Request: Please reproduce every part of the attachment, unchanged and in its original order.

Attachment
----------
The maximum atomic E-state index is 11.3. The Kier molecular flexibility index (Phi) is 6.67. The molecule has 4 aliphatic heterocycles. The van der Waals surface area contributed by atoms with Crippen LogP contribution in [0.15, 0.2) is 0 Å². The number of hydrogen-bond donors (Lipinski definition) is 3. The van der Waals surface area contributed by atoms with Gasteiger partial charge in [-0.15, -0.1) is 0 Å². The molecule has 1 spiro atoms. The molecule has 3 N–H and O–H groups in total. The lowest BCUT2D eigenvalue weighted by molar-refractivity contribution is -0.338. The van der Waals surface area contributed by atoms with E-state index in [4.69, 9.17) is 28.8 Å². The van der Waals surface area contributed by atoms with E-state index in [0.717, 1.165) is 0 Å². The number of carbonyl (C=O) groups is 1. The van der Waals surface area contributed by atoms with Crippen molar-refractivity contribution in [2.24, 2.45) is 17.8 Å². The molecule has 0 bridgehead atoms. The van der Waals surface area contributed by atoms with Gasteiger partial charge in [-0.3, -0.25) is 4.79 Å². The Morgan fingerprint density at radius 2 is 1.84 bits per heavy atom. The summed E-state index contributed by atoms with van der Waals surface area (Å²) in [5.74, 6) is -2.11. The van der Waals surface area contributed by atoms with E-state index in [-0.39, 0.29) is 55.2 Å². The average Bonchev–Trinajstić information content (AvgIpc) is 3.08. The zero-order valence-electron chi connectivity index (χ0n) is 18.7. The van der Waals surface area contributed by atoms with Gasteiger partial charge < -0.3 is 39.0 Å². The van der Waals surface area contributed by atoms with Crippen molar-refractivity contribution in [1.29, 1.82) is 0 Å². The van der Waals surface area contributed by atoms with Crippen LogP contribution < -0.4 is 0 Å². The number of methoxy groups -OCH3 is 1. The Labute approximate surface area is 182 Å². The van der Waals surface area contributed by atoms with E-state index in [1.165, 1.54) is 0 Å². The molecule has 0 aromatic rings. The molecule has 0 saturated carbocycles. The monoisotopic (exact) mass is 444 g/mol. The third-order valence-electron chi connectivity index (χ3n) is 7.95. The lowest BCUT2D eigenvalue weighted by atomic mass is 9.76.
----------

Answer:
The maximum atomic E-state index is 11.3. The Kier molecular flexibility index (Phi) is 6.67. The molecule has 4 aliphatic heterocycles. The van der Waals surface area contributed by atoms with Crippen LogP contribution in [0.15, 0.2) is 0 Å². The number of hydrogen-bond donors (Lipinski definition) is 3. The van der Waals surface area contributed by atoms with Gasteiger partial charge in [-0.15, -0.1) is 0 Å². The molecule has 1 spiro atoms. The molecule has 3 N–H and O–H groups in total. The lowest BCUT2D eigenvalue weighted by molar-refractivity contribution is -0.338. The van der Waals surface area contributed by atoms with E-state index in [4.69, 9.17) is 28.8 Å². The van der Waals surface area contributed by atoms with E-state index in [0.717, 1.165) is 0 Å². The number of carbonyl (C=O) groups is 1. The van der Waals surface area contributed by atoms with Crippen molar-refractivity contribution in [2.24, 2.45) is 17.8 Å². The molecule has 0 bridgehead atoms. The van der Waals surface area contributed by atoms with Gasteiger partial charge in [-0.3, -0.25) is 4.79 Å². The Morgan fingerprint density at radius 2 is 1.84 bits per heavy atom. The summed E-state index contributed by atoms with van der Waals surface area (Å²) in [5.74, 6) is -2.11. The van der Waals surface area contributed by atoms with E-state index in [-0.39, 0.29) is 55.2 Å². The average Bonchev–Trinajstić information content (AvgIpc) is 3.08. The zero-order valence-electron chi connectivity index (χ0n) is 18.7. The van der Waals surface area contributed by atoms with Gasteiger partial charge < -0.3 is 39.0 Å². The van der Waals surface area contributed by atoms with Crippen molar-refractivity contribution in [1.29, 1.82) is 0 Å². The van der Waals surface area contributed by atoms with Crippen LogP contribution < -0.4 is 0 Å². The number of methoxy groups -OCH3 is 1. The Labute approximate surface area is 182 Å². The van der Waals surface area contributed by atoms with E-state index in [1.165, 1.54) is 0 Å². The molecule has 0 aromatic rings. The molecule has 0 saturated carbocycles. The monoisotopic (exact) mass is 444 g/mol. The third-order valence-electron chi connectivity index (χ3n) is 7.95. The lowest BCUT2D eigenvalue weighted by atomic mass is 9.76.